Conscious of the home’s chequered past, Sandra and Doug decided to have the house blessed before starting on the renovations. “We asked a local Maori Kaumātua, who grew up in the area and knew the house, to bless it,” says Sandra. “On the day, we had a train of 30 people walking through the house, room to room, burning white sage to get rid of any bad spirits. The Kaumātua said to me afterwards, ‘this house has good vibes, you will have no problem here’, which was reassuring.”
Eighteen months have now passed, and the place has been completely and utterly transformed.
The 15 bedrooms have been reduced to five luxurious suites, a stunning new kitchen has been installed, and a private pool and deck area has been added, as well as a huge underground internal-access garage with a rooftop garden. But it’s not just about what’s been added to this home that makes it so special – just as important are the original features that have been saved and restored.
On the exterior, the ugly fire escapes are gone and the glorious return verandas have been reclaimed and repaired. Inside, the couple have painstakingly restored many of the home’s original fibrous plaster mouldings and ceilings, plus brought the grand hallways and central staircase back to life.
They have cleverly interwoven the old with the new, adding modern pendant lighting that enhances the century-old ceilings, and placing modern furniture pieces in traditionally decorated rooms. The pièce de résistance, however, must be the couple’s open-plan living area at the rear of the house that opens out onto the new deck and pool – and, in particular, the spectacular contemporary kitchen.
“We’ve been brave and bold with some of the alterations, like the contrast between the old and new, and the exposed steel and modern dark-timber kitchen with traditional, moulded ceilings,” says Doug. “But almost anything goes with these villas. You can mix modern with traditional and get away with it.”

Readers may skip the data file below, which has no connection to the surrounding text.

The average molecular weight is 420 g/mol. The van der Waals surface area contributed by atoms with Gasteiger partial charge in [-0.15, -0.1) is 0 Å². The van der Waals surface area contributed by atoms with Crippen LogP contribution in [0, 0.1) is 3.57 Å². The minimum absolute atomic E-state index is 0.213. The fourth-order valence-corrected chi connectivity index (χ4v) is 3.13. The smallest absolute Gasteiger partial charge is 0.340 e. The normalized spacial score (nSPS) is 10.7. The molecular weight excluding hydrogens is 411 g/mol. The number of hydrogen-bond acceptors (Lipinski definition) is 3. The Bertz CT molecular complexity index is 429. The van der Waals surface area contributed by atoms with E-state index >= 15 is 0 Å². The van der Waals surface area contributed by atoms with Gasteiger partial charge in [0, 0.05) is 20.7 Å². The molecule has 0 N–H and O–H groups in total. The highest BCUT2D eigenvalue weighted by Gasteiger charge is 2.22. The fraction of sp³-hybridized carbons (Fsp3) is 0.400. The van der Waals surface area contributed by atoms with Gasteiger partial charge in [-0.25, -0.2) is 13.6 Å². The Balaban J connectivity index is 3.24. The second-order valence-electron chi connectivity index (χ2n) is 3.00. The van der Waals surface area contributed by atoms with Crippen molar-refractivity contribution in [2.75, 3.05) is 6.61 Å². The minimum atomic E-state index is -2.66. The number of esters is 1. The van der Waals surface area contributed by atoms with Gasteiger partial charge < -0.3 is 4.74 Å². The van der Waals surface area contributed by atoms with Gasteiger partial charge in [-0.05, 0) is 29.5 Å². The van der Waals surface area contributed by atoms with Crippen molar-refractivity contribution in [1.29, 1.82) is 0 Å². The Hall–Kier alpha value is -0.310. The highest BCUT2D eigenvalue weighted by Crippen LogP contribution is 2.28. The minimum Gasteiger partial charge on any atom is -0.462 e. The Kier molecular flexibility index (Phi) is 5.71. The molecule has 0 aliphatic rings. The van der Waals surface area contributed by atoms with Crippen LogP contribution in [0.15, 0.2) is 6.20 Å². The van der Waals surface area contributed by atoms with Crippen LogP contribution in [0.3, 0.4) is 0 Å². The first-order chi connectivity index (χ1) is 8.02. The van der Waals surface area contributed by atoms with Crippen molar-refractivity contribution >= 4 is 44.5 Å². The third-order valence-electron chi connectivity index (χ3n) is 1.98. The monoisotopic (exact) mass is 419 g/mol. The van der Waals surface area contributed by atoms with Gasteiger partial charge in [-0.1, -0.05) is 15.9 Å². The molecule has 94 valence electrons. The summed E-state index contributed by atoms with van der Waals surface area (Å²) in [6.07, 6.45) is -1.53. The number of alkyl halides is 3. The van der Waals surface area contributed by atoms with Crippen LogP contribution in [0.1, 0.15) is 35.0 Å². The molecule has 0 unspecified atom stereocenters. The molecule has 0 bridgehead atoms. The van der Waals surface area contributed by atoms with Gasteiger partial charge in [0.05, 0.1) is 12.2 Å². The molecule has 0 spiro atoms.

“Having said that, we exercised restraint, too,” says Sandra, who has been studying interior design part time with celebrated NZ designer Nanette Cameron. “I didn’t want to go too blingy, too brassy, too Scandi, or too on trend. That’s the thing these days; there are so many ‘trends’ out there. We’ve tried to carefully navigate through all those trends, to give it some class and character, but not be boring. In some ways we’ve been conservative, but in others, we’ve had a lot of fun,” she says.
Without blowing their own trumpet, the couple quietly admit the reaction to their work on 38 Franklin has been amazing. “Universally, people have been full of praise, appreciation and admiration for us,” grins Doug. “We’ve almost become quite famous through owning this house – through association. Wherever we go, people seem to know of the house.
“I think it’s because people know what the house was like before we bought it, and what a transformation it’s gone through to get to how it looks now. If it was just a nice, big house that’s had a bit of a tart up, it wouldn’t be such a big deal,” adds Sandra.
The future plan, now that the renovations are almost finished, is to open the home as a boutique accommodation – much like they did with the much-loved ‘Bella’s’ at number 33 England Street. “We don’t have a timeline for that at the moment – we are just enjoying living in the house,” says Doug.
Having seen what Sandra and Doug have achieved bringing this beautiful old home back to life and the detail that’s been put in to preserve its future, it’s safe to say that 38 Franklin Road will be a sought-after oasis for travellers and guests for years to come.
In what is believed to be a ‘world first’, the Ray White Group has just completed its first ever international online auction sale with their auctioneer in isolation in Brisbane, some 2288km…More